- A serious adverse event occurs that is described or addressed in the investigator’s brochure, protocol or informed consent documents, but for which the rate of occurrence in the study represents a clinically significant increase in the expected rate of occurrence. A discussion of the divergence from the expected rate of occurrence is recommended to accompany the sponsor’s or investigator’s report to the IRB.
- Any other adverse event or safety finding (for example, based on animal or epidemiological data) occurs that would cause the sponsor to modify the investigator’s brochure, study protocol or informed consent documents, or would prompt other action by the IRB to ensure the protection of human subjects. An explanation of the conclusion should accompany the sponsor’s or investigator’s report to the IRB.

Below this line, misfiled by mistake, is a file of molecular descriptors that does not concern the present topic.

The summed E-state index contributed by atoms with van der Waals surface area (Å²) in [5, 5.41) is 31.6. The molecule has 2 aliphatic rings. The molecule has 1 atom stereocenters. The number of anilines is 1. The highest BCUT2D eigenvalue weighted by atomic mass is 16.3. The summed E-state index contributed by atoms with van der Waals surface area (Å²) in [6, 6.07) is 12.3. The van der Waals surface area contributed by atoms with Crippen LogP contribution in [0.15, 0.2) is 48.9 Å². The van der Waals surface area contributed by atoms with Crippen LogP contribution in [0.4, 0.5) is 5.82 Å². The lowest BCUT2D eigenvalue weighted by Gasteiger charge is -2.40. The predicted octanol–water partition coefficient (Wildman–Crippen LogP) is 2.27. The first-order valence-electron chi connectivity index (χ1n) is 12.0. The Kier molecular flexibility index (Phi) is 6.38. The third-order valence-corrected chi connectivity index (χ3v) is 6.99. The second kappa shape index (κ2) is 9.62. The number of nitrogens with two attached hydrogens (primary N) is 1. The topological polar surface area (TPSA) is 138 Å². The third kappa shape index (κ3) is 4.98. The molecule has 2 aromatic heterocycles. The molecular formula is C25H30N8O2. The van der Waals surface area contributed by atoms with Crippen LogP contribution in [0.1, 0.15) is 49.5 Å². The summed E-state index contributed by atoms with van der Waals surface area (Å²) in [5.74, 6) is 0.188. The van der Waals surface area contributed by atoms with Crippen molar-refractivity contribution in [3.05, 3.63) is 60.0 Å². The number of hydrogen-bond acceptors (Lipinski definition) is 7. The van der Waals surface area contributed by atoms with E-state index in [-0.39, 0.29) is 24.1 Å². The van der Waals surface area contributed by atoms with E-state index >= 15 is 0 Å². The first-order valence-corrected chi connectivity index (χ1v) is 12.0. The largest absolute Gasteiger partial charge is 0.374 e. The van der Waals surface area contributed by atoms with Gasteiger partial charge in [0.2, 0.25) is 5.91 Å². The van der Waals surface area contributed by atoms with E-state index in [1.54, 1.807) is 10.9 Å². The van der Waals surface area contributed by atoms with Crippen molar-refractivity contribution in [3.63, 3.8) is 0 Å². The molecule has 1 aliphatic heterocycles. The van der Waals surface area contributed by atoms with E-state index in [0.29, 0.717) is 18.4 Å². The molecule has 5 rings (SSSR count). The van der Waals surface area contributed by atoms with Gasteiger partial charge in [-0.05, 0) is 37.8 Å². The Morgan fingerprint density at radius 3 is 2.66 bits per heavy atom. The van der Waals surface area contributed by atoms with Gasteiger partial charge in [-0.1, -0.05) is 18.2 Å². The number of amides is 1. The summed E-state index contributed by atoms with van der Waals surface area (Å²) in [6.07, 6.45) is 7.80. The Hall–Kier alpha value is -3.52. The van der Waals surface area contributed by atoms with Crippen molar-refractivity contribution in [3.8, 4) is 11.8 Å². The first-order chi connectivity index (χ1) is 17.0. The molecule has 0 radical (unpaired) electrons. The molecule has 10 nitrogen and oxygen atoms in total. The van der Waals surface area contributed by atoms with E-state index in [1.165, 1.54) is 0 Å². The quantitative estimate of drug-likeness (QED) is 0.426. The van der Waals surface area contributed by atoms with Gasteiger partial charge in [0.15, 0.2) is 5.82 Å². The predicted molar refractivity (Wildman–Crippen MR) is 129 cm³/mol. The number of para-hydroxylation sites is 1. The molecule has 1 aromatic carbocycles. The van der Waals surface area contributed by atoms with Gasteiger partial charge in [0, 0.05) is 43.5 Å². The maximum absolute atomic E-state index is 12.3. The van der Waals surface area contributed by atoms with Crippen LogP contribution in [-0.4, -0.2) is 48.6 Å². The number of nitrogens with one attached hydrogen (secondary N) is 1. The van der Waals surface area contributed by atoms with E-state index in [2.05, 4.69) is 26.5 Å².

Examples of Adverse Events that Do Not Represent Unanticipated Problems and Do Not Need to Be Reported to an IRB in Studies Under IND Regulations
A subject participating in a phase 3, randomized, double-blind, controlled clinical trial comparing the relative safety and efficacy of a new chemotherapy agent combined with the current standard chemotherapy regimen, versus placebo combined with the current standard chemotherapy regimen, for the management of multiple myeloma develops neutropenia and sepsis. The subject subsequently develops multi-organ failure and dies. Prolonged bone marrow suppression resulting in neutropenia and risk of life-threatening infections is a known complication of the chemotherapy regimens being tested in this clinical trial, and these risks are described in the IRB approved protocol and informed consent document. The sponsor and investigators conclude that the subject’s infection and death are directly related to the research interventions. A review of data on all subjects enrolled so far reveals that the incidence of severe neutropenia, infection and death are within the expected frequency. This example is not an unanticipated problem because the occurrence of severe infections and death—in terms of nature, severity and frequency—was expected.